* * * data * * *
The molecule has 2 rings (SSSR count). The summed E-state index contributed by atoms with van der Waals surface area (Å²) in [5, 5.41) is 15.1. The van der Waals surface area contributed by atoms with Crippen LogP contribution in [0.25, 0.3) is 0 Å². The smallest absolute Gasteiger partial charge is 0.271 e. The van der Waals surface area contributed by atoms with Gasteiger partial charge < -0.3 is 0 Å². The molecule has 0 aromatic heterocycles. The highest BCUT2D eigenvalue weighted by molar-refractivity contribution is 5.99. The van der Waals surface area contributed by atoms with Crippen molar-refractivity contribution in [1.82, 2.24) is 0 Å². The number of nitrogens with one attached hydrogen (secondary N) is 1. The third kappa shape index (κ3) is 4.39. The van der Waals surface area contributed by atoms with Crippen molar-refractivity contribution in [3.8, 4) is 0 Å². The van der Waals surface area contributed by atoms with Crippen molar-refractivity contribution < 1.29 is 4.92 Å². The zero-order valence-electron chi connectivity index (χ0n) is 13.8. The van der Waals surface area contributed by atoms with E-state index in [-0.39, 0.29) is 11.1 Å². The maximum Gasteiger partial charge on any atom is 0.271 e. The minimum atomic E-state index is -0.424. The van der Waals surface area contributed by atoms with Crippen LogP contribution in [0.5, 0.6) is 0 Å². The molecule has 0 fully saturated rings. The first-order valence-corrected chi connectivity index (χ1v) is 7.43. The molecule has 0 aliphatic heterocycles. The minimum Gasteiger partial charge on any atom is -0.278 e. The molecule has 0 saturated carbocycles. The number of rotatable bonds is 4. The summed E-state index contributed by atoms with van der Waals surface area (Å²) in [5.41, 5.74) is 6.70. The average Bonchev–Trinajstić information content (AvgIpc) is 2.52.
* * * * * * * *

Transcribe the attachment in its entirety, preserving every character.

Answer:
The molecule has 2 rings (SSSR count). The summed E-state index contributed by atoms with van der Waals surface area (Å²) in [5, 5.41) is 15.1. The van der Waals surface area contributed by atoms with Crippen LogP contribution in [0.25, 0.3) is 0 Å². The smallest absolute Gasteiger partial charge is 0.271 e. The van der Waals surface area contributed by atoms with Gasteiger partial charge < -0.3 is 0 Å². The molecule has 0 aromatic heterocycles. The highest BCUT2D eigenvalue weighted by molar-refractivity contribution is 5.99. The van der Waals surface area contributed by atoms with Crippen molar-refractivity contribution in [1.82, 2.24) is 0 Å². The number of nitrogens with one attached hydrogen (secondary N) is 1. The third kappa shape index (κ3) is 4.39. The van der Waals surface area contributed by atoms with Crippen molar-refractivity contribution in [3.8, 4) is 0 Å². The van der Waals surface area contributed by atoms with Crippen molar-refractivity contribution < 1.29 is 4.92 Å². The zero-order valence-electron chi connectivity index (χ0n) is 13.8. The van der Waals surface area contributed by atoms with E-state index in [-0.39, 0.29) is 11.1 Å². The maximum Gasteiger partial charge on any atom is 0.271 e. The minimum atomic E-state index is -0.424. The van der Waals surface area contributed by atoms with Crippen LogP contribution in [0.5, 0.6) is 0 Å². The molecule has 0 fully saturated rings. The first-order valence-corrected chi connectivity index (χ1v) is 7.43. The molecule has 0 aliphatic heterocycles. The minimum Gasteiger partial charge on any atom is -0.278 e. The molecule has 0 saturated carbocycles. The number of rotatable bonds is 4. The summed E-state index contributed by atoms with van der Waals surface area (Å²) in [5.41, 5.74) is 6.70. The average Bonchev–Trinajstić information content (AvgIpc) is 2.52.